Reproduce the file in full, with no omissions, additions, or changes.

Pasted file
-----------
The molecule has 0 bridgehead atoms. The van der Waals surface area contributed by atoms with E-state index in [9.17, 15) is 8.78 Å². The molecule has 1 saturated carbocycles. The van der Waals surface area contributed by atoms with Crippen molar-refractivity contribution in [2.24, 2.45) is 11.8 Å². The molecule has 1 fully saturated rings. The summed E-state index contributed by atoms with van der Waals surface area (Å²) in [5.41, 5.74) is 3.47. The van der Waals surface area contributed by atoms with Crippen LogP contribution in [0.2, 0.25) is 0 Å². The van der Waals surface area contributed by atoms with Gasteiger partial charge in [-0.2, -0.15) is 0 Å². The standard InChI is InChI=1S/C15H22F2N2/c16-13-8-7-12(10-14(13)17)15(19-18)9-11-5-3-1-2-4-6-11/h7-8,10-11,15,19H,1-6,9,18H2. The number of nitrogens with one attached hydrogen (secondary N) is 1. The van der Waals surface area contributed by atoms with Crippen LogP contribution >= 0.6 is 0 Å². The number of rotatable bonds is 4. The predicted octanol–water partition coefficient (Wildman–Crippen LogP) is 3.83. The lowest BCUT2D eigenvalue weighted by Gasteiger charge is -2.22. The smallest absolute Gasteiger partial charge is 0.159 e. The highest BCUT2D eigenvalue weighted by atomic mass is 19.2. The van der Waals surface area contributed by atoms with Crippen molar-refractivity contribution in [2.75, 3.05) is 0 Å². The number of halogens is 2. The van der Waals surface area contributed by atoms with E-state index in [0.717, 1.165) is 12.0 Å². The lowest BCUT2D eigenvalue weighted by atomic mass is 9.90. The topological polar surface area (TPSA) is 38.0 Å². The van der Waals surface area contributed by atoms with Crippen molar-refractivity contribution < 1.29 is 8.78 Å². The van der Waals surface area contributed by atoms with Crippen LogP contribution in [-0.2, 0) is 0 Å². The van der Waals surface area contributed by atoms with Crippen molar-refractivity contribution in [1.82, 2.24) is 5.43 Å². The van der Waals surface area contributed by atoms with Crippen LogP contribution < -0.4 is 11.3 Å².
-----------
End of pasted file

The molecule has 0 bridgehead atoms. The van der Waals surface area contributed by atoms with E-state index in [9.17, 15) is 8.78 Å². The molecule has 1 saturated carbocycles. The van der Waals surface area contributed by atoms with Crippen molar-refractivity contribution in [2.24, 2.45) is 11.8 Å². The molecule has 1 fully saturated rings. The summed E-state index contributed by atoms with van der Waals surface area (Å²) in [5.41, 5.74) is 3.47. The van der Waals surface area contributed by atoms with Crippen LogP contribution in [0.2, 0.25) is 0 Å². The van der Waals surface area contributed by atoms with Gasteiger partial charge in [-0.2, -0.15) is 0 Å². The standard InChI is InChI=1S/C15H22F2N2/c16-13-8-7-12(10-14(13)17)15(19-18)9-11-5-3-1-2-4-6-11/h7-8,10-11,15,19H,1-6,9,18H2. The number of nitrogens with one attached hydrogen (secondary N) is 1. The van der Waals surface area contributed by atoms with Crippen LogP contribution >= 0.6 is 0 Å². The number of rotatable bonds is 4. The predicted octanol–water partition coefficient (Wildman–Crippen LogP) is 3.83. The lowest BCUT2D eigenvalue weighted by Gasteiger charge is -2.22. The smallest absolute Gasteiger partial charge is 0.159 e. The highest BCUT2D eigenvalue weighted by atomic mass is 19.2. The van der Waals surface area contributed by atoms with Crippen molar-refractivity contribution in [2.75, 3.05) is 0 Å². The number of halogens is 2. The van der Waals surface area contributed by atoms with E-state index in [0.717, 1.165) is 12.0 Å². The lowest BCUT2D eigenvalue weighted by atomic mass is 9.90. The topological polar surface area (TPSA) is 38.0 Å². The van der Waals surface area contributed by atoms with Crippen molar-refractivity contribution < 1.29 is 8.78 Å². The van der Waals surface area contributed by atoms with Crippen LogP contribution in [-0.2, 0) is 0 Å². The van der Waals surface area contributed by atoms with Crippen molar-refractivity contribution in [1.82, 2.24) is 5.43 Å². The van der Waals surface area contributed by atoms with Crippen LogP contribution < -0.4 is 11.3 Å².